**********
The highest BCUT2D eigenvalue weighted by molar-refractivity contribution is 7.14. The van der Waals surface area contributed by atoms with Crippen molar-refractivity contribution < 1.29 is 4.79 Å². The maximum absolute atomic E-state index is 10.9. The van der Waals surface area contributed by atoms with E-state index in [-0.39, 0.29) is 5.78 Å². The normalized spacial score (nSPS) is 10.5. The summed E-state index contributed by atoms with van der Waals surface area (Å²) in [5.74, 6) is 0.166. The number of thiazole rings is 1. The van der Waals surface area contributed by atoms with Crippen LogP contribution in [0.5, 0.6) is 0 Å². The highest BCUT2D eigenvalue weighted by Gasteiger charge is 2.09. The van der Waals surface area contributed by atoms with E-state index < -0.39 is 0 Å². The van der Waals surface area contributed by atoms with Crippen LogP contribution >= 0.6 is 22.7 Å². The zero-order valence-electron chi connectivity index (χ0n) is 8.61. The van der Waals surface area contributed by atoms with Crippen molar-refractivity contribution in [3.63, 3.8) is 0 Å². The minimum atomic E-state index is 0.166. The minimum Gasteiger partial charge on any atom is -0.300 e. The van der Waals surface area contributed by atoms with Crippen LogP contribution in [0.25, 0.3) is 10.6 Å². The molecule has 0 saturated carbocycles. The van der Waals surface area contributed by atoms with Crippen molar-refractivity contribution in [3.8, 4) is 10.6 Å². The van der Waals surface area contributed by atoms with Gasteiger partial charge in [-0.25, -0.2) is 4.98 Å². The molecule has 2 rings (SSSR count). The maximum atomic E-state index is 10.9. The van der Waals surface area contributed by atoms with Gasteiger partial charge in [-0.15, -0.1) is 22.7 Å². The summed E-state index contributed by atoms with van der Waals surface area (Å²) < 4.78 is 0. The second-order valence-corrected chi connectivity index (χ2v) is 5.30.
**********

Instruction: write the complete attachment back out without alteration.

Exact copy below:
The highest BCUT2D eigenvalue weighted by molar-refractivity contribution is 7.14. The van der Waals surface area contributed by atoms with Crippen molar-refractivity contribution < 1.29 is 4.79 Å². The maximum absolute atomic E-state index is 10.9. The van der Waals surface area contributed by atoms with E-state index in [-0.39, 0.29) is 5.78 Å². The normalized spacial score (nSPS) is 10.5. The summed E-state index contributed by atoms with van der Waals surface area (Å²) in [5.74, 6) is 0.166. The number of thiazole rings is 1. The van der Waals surface area contributed by atoms with Crippen LogP contribution in [0.5, 0.6) is 0 Å². The highest BCUT2D eigenvalue weighted by Gasteiger charge is 2.09. The van der Waals surface area contributed by atoms with E-state index < -0.39 is 0 Å². The van der Waals surface area contributed by atoms with Crippen LogP contribution >= 0.6 is 22.7 Å². The zero-order valence-electron chi connectivity index (χ0n) is 8.61. The van der Waals surface area contributed by atoms with Crippen molar-refractivity contribution in [3.63, 3.8) is 0 Å². The minimum atomic E-state index is 0.166. The minimum Gasteiger partial charge on any atom is -0.300 e. The van der Waals surface area contributed by atoms with Crippen LogP contribution in [0.25, 0.3) is 10.6 Å². The molecule has 0 saturated carbocycles. The van der Waals surface area contributed by atoms with Crippen molar-refractivity contribution in [3.8, 4) is 10.6 Å². The van der Waals surface area contributed by atoms with Gasteiger partial charge in [-0.25, -0.2) is 4.98 Å². The molecule has 2 rings (SSSR count). The maximum atomic E-state index is 10.9. The van der Waals surface area contributed by atoms with Gasteiger partial charge in [-0.15, -0.1) is 22.7 Å². The summed E-state index contributed by atoms with van der Waals surface area (Å²) < 4.78 is 0. The second-order valence-corrected chi connectivity index (χ2v) is 5.30.